Filename Completion - By typing part of the name of a command, filename or directory and pressing the [Tab] key, the tcsh shell will complete the rest of the name automatically. If the shell finds more than one name beginning with those letters you have typed, it will beep, prompting you to type a few more letters before pressing the tab key again.

History - The shell keeps a list of the commands you have typed in. If you need to repeat a command, use the cursor keys to scroll up and down the list or type history for a list of previous commands.


Files and processes

Everything in UNIX is either a file or a process.

A process is an executing program identified by a unique PID (process identifier).

A file is a collection of data. They are created by users using text editors, running compilers etc.

Examples of files:

  • a document (report, essay etc.)
  • the text of a program written in some high-level programming language
  • instructions comprehensible directly to the machine and incomprehensible to a casual user, for example, a collection of binary digits (an executable or binary file);
  • a directory, containing information about its contents, which may be a mixture of other directories (subdirectories) and ordinary files.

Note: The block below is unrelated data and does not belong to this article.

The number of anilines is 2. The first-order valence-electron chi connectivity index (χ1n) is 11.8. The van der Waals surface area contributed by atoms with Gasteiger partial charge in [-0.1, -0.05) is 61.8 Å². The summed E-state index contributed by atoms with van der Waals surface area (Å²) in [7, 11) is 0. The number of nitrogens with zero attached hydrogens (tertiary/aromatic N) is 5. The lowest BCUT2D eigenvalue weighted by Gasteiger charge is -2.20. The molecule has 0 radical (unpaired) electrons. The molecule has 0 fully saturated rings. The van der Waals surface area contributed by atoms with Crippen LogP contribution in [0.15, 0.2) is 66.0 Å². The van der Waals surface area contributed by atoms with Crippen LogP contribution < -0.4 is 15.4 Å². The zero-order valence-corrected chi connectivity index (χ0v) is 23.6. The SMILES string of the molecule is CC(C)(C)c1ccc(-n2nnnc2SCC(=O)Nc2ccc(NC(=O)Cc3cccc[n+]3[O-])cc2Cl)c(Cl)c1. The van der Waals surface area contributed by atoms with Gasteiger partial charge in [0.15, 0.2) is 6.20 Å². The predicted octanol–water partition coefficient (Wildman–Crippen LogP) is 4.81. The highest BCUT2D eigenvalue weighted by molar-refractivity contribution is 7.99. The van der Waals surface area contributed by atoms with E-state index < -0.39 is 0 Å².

The Directory Structure

All the files are grouped together in the directory structure. The file-system is arranged in a hierarchical structure, like an inverted tree. The top of the hierarchy is traditionally called root (written as a slash / )

Unix File Structure

In the diagram above, we see that the home directory of the undergraduate student "ee51vn" contains two sub-directories (docs and pics) and a file called report.doc.

The full path to the file report.doc is "/home/its/ug1/ee51vn/report.doc"

Starting an UNIX terminal

To open an UNIX terminal window, click on the "Terminal" icon from Applications/Accessories menus.

Gnome Menus


An UNIX Terminal window will then appear with a % prompt, waiting for you to start entering commands.

Unix Terminal window


Date Posted: 06/28/2012